EPA, NHTSA Delay Full 54.5 MPG Rules For 2025 Until November

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54.5 MPG CAFE standard for 2025

54.5 MPG CAFE standard for 2025

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It was the proposal that brought every automaker selling in the North America market out in a cold sweat.

Now, Reuters brings news that the NHTSA and the Environmental Protection Agency (EPA) are delaying the 54.5 MPG, 2025 average fleet fuel economy figure proposal until November.

The reason given for the delay is the complexity of the 2,000-page proposal, which needs a little more time to complete. The plan is being drawn up by the NHTSA, EPA and California Air Resources Board and equates to an average 5-percent per year increase in fuel efficiency from now until 2025 - though lower for larger vehicles.

It's also expected the proposal is taking time to appear to give the car industry, consumers and environmental parties time to raise any issues that might be encountered.

The plan, agreed to earlier this year by the Obama administration, has come under strong opposition from auto dealers who describe the rule as "too much, too fast". This is despite the manufacturers themselves agreeing to the standards, and the 2025 date giving them enough time to implement changes.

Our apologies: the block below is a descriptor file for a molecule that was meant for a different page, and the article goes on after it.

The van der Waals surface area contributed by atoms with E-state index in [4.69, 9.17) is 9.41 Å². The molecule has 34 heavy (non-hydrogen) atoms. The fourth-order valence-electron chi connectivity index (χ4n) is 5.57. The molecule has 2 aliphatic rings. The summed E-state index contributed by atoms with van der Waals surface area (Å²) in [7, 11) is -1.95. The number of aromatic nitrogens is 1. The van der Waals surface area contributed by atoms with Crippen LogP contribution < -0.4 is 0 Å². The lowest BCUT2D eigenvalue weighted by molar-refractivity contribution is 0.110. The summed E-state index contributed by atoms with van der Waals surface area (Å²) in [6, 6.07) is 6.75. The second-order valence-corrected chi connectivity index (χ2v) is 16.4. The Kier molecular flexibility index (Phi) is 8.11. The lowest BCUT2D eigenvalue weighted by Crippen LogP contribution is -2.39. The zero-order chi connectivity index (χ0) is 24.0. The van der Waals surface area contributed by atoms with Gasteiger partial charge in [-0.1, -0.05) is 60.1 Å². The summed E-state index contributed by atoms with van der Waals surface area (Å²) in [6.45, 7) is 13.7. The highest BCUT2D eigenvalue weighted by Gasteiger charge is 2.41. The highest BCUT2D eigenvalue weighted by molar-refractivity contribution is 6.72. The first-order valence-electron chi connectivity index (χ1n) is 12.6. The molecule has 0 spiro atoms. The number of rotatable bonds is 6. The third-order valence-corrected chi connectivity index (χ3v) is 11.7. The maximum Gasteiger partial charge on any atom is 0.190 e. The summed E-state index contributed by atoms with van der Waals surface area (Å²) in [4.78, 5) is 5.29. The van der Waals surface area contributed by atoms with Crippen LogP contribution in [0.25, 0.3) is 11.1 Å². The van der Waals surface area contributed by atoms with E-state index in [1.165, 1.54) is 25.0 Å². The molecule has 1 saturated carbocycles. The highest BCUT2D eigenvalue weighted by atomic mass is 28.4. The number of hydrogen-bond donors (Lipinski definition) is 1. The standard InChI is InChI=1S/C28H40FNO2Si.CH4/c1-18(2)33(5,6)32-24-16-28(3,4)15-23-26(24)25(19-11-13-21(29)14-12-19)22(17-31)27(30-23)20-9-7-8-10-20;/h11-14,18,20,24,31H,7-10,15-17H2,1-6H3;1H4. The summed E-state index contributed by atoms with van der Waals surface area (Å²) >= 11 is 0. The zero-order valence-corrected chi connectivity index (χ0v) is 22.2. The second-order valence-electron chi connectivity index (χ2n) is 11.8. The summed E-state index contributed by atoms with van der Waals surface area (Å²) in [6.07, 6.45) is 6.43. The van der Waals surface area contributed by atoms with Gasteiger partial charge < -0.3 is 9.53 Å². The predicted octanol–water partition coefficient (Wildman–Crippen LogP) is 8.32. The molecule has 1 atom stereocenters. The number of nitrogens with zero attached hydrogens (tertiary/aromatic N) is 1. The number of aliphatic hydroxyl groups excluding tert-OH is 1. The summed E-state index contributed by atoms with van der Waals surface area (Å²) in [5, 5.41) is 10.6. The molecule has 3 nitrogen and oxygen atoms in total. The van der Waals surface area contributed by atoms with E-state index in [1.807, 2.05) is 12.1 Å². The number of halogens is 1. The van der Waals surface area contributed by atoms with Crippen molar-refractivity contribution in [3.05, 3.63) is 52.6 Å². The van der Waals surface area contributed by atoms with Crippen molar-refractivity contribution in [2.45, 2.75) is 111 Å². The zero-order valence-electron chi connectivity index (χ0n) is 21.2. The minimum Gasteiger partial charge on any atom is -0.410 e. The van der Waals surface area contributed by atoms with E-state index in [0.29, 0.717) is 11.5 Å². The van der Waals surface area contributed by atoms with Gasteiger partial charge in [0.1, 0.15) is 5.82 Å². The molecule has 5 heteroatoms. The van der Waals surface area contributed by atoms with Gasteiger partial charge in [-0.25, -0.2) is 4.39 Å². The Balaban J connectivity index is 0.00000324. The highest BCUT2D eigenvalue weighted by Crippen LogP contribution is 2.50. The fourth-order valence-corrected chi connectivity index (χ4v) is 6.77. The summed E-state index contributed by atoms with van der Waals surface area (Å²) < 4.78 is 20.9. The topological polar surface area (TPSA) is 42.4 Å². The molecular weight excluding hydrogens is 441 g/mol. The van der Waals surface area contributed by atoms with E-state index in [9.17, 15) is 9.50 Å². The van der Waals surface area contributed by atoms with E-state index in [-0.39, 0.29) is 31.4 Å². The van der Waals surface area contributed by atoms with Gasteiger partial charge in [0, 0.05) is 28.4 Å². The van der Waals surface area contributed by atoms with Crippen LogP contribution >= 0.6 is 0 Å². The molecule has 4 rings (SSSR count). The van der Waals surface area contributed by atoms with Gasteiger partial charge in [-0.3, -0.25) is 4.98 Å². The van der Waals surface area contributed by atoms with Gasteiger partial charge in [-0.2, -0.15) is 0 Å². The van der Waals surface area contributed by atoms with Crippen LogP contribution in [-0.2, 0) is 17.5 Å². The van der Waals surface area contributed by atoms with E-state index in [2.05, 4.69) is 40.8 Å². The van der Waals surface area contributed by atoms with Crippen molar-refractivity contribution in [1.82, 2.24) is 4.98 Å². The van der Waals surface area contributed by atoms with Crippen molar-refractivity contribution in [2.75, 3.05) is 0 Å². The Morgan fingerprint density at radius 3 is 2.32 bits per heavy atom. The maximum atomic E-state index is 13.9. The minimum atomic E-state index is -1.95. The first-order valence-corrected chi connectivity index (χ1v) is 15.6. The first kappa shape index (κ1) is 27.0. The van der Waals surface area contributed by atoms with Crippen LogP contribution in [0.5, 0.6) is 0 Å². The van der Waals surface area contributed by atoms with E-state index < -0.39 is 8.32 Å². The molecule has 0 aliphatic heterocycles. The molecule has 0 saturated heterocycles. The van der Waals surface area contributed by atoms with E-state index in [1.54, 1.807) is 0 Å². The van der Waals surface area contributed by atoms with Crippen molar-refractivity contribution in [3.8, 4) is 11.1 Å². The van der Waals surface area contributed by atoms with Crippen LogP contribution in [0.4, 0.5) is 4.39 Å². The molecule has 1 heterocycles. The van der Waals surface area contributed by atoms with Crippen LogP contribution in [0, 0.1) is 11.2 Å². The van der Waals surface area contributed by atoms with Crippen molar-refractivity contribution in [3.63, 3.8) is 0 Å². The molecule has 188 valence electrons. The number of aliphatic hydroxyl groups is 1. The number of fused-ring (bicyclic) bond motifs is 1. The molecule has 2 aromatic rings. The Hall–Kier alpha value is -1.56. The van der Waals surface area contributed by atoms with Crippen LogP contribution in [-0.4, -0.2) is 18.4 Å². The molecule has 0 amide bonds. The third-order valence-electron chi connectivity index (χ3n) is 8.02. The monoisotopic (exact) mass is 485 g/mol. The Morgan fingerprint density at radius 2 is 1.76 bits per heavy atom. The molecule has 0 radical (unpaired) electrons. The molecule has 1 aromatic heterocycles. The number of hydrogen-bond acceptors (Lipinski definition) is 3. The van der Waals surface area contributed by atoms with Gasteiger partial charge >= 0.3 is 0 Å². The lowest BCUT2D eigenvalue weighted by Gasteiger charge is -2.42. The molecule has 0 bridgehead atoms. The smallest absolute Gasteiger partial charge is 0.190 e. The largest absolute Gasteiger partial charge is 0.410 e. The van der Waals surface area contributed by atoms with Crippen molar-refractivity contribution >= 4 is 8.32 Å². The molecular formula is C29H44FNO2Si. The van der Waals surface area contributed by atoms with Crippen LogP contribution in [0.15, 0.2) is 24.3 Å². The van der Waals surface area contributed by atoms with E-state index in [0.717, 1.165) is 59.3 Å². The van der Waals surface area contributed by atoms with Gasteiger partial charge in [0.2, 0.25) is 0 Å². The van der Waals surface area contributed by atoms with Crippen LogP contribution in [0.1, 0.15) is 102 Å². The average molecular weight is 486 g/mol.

The challenge isn't as tough for some makers as it sounds. Some cars already get very close to the average 54.5 MPG corporate standards and some manufacturers such as Hyundai are expected to meet the target several years early. Trucks will also be allowed some leniency to meet targets more gradually. The Detroit News reports that trucks are expected to achieve around 44 MPG by 2025, with regular cars around 62 MPG - a proportionally greater fuel saving than cars will manage.


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Comments (3)
  1. So the 54.5 mpg is the combined city/hwy number, is that right? But it is the unadjusted EPA number, right. So It looks like the adjusted number is about 76% of the unadjusted number.

    That means 54.5mpg --> 41mpg combined city/hwy window sticker. This leaves just a few hybrid models achieving this number and zero ICE cars.

  2. You're correct, John. It's also an average across a maker's full product range, so regular cars would be expected to achieve more, and trucks a little less. That said, the actual fuel savings will be far greater with trucks since they're so low at the moment. Many will probably be getting on for twice the MPG they're currently making.

  3. Pretty staggering to think that the AVERAGE vehicle with have Prius (or 2012 Honda Civic hybrid) efficiency by 2025.

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